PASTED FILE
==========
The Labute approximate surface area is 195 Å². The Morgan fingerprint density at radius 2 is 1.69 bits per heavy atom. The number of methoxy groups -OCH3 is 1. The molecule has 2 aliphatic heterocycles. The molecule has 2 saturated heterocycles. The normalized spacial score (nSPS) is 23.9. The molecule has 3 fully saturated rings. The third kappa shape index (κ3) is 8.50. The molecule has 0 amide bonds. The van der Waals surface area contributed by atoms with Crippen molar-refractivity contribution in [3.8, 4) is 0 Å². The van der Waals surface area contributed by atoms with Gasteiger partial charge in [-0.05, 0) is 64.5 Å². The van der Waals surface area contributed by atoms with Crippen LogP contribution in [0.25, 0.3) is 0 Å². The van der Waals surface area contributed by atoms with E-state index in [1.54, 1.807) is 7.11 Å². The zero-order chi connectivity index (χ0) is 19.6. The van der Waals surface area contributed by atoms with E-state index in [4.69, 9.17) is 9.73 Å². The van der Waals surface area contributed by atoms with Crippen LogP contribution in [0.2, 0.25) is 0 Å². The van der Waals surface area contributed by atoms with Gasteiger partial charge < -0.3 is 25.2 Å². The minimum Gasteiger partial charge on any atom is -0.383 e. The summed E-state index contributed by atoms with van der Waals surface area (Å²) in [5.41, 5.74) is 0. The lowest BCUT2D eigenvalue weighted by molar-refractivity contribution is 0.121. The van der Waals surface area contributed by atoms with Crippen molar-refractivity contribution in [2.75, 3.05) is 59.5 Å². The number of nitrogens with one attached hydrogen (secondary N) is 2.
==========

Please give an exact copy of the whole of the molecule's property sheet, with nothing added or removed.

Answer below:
The Labute approximate surface area is 195 Å². The Morgan fingerprint density at radius 2 is 1.69 bits per heavy atom. The number of methoxy groups -OCH3 is 1. The molecule has 2 aliphatic heterocycles. The molecule has 2 saturated heterocycles. The normalized spacial score (nSPS) is 23.9. The molecule has 3 fully saturated rings. The third kappa shape index (κ3) is 8.50. The molecule has 0 amide bonds. The van der Waals surface area contributed by atoms with Crippen molar-refractivity contribution in [3.8, 4) is 0 Å². The van der Waals surface area contributed by atoms with Gasteiger partial charge in [-0.05, 0) is 64.5 Å². The van der Waals surface area contributed by atoms with Crippen LogP contribution in [0.25, 0.3) is 0 Å². The van der Waals surface area contributed by atoms with E-state index in [1.54, 1.807) is 7.11 Å². The zero-order chi connectivity index (χ0) is 19.6. The van der Waals surface area contributed by atoms with E-state index in [4.69, 9.17) is 9.73 Å². The van der Waals surface area contributed by atoms with Crippen LogP contribution in [0.2, 0.25) is 0 Å². The van der Waals surface area contributed by atoms with Gasteiger partial charge < -0.3 is 25.2 Å². The minimum Gasteiger partial charge on any atom is -0.383 e. The summed E-state index contributed by atoms with van der Waals surface area (Å²) in [5.41, 5.74) is 0. The lowest BCUT2D eigenvalue weighted by molar-refractivity contribution is 0.121. The van der Waals surface area contributed by atoms with Crippen molar-refractivity contribution in [2.75, 3.05) is 59.5 Å². The number of nitrogens with one attached hydrogen (secondary N) is 2.